Understanding Current Tax Liabilities In Balance Sheet: Classification, Recognition, Measurement, And More

 The financial statements of a company tell about different aspects of the business. Financial health, future growth prospects, underlying problems, expenses, revenues, liabilities, and assets are shown in income statements and balance sheets.

Income taxes and sales taxes are critical elements of a company’s financial calculations, valuation, and operations. Income taxes are payments a business entity makes on its profits from its regular operations or other sources. Income taxes are always paid in the following year of the financial reporting period of reporting. For instance, the tax period and fiscal year are different.

But what about the matching principle?

If income tax of one year is paid in the next year, it will understate profits of the coming financial period. To comply with the matching principle under GAAP, companies record tax expense in the same year it belongs. Taxes are estimated using the government’s tax rates or the taxation period. Since taxes are not paid in the same year, they are recognized, so current tax liability or income tax payable account is made in financial statements.

This blog article will take you through an understanding of current tax payable, current tax liability, and its treatment balance sheet.

Current Tax Liability

IAS 12 of International Accounting Standards regulates the tax expense treatment in a company’s financial statements. Current tax liability, tax accruals, or current tax payable can be defined as,

The estimated amount of tax or accrued tax liability is calculated on profits that have to be paid under its tax obligations. The amount is recorded under current liabilities because it is expected to be paid within 12 months of its recognition.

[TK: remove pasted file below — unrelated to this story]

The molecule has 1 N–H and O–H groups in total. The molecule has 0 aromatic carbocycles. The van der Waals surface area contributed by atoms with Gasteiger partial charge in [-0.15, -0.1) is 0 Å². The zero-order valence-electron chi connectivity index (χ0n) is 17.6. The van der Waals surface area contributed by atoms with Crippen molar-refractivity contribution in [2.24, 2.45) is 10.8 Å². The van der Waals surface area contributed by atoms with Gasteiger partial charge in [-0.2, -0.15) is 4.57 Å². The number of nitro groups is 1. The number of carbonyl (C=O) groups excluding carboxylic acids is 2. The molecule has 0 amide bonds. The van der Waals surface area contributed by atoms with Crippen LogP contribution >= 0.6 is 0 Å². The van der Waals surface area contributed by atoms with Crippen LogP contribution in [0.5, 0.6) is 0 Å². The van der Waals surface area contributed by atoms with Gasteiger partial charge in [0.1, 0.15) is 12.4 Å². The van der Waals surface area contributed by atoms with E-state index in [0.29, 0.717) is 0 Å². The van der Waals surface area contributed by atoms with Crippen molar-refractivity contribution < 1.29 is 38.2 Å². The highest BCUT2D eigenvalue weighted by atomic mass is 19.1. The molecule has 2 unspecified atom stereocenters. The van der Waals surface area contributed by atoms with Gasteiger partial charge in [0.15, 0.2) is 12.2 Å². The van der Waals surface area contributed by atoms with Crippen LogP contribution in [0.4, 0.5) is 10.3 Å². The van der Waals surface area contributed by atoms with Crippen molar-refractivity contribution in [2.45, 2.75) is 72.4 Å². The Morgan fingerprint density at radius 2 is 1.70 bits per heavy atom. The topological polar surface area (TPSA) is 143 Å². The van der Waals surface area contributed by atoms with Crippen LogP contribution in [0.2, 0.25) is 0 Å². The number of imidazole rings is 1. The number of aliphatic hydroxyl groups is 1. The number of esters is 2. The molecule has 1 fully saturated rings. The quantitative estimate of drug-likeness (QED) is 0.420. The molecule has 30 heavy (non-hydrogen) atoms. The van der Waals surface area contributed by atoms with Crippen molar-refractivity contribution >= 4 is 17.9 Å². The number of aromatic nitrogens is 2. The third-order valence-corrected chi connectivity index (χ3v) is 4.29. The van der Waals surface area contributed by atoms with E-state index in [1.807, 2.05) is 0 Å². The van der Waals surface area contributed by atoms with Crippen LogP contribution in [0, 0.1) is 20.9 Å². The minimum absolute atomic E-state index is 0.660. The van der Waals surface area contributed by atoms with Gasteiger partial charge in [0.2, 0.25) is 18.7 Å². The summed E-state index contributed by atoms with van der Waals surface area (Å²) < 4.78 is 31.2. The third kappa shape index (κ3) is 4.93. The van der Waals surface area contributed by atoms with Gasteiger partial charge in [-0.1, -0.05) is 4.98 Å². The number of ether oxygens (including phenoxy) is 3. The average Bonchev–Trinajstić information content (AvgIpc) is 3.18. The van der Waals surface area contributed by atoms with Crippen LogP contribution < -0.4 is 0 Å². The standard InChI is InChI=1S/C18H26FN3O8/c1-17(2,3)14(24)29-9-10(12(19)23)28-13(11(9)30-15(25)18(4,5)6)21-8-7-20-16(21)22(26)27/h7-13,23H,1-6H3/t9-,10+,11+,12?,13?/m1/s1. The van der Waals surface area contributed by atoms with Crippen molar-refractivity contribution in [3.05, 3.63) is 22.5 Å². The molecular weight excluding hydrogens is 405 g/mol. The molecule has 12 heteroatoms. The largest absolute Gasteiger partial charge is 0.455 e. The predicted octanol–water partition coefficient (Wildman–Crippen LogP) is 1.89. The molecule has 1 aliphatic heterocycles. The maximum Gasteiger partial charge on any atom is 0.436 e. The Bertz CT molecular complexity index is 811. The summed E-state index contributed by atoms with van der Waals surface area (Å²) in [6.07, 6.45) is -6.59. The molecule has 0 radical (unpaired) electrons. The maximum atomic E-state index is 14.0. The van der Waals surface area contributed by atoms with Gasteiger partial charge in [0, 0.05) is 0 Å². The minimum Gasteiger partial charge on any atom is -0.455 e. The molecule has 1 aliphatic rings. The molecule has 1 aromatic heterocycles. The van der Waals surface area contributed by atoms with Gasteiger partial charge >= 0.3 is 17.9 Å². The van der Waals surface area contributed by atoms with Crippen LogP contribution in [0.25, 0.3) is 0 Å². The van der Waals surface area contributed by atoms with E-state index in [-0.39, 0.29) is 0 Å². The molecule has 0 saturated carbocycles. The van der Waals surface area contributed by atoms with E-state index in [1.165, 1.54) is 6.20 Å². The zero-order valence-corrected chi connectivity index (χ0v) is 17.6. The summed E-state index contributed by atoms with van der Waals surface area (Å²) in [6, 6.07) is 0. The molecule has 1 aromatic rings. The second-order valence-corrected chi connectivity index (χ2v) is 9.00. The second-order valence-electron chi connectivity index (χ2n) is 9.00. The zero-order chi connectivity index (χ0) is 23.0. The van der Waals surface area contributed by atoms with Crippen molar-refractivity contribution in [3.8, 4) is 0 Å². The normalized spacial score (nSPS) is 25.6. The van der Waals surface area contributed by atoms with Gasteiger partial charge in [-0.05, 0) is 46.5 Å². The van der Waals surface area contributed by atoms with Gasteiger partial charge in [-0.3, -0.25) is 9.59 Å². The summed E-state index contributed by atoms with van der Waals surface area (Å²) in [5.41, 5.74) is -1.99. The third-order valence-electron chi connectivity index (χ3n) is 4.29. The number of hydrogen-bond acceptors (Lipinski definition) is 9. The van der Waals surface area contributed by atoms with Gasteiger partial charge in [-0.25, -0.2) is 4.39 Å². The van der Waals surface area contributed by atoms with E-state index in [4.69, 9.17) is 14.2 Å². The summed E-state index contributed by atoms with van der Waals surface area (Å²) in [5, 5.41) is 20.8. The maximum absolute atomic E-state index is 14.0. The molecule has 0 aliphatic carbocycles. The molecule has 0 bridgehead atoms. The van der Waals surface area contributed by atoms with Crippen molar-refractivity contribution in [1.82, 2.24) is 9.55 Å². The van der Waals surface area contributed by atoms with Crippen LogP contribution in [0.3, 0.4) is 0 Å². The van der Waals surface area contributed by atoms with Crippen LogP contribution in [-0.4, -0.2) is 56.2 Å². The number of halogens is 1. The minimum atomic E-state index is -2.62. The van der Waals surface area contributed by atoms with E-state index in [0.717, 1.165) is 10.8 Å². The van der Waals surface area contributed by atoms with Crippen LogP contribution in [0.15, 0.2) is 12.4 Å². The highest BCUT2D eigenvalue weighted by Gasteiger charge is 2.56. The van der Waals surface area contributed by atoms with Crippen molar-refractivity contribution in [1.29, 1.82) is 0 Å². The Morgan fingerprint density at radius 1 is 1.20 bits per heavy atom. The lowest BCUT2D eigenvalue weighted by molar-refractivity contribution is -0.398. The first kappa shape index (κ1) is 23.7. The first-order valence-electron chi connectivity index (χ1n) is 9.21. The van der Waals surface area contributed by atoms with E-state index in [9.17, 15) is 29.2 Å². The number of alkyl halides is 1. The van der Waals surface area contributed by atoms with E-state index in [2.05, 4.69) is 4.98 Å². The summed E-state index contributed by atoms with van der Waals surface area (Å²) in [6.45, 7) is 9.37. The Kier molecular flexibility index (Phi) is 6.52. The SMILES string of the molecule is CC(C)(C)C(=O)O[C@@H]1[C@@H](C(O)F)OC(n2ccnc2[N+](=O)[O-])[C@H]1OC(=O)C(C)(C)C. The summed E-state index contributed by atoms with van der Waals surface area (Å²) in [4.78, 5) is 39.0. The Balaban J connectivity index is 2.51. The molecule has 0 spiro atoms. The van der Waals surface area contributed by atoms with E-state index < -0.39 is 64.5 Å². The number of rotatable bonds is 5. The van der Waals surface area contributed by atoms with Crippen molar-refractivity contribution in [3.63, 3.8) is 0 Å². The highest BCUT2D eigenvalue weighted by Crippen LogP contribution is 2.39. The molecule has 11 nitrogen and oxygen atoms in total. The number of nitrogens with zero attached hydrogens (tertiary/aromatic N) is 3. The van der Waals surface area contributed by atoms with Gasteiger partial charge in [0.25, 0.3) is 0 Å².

As stated under IAS 12.46,

Current tax liabilities are measured at the amount expected to be paid to taxation authorities, using the rates/laws that have been enacted or substantively enacted by the balance sheet date.

The part of the tax payable that is not expected to be paid in the next 12 months is treated as long-term tax liability. Therefore, most of the time, it is recorded as deferred tax liability in the balance sheet.

We can also define tax accruals as a current liability that is an aggregate amount of the tax payable. It also includes adjustments to any deferred tax liabilities or assets. The accrued tax liability is recorded on the closing date of financial statements.

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Tax Payable Vs. Deferred Tax Liabilities

Income taxes payable and deferred tax liabilities are both recorded on the liability side of the balance sheet. However, there is a difference between the definition and treatment of both liabilities. Tax payables are the estimated or calculated amount of outstanding tax for a financial year. It represents the taxes a company will have to pay to tax authorities.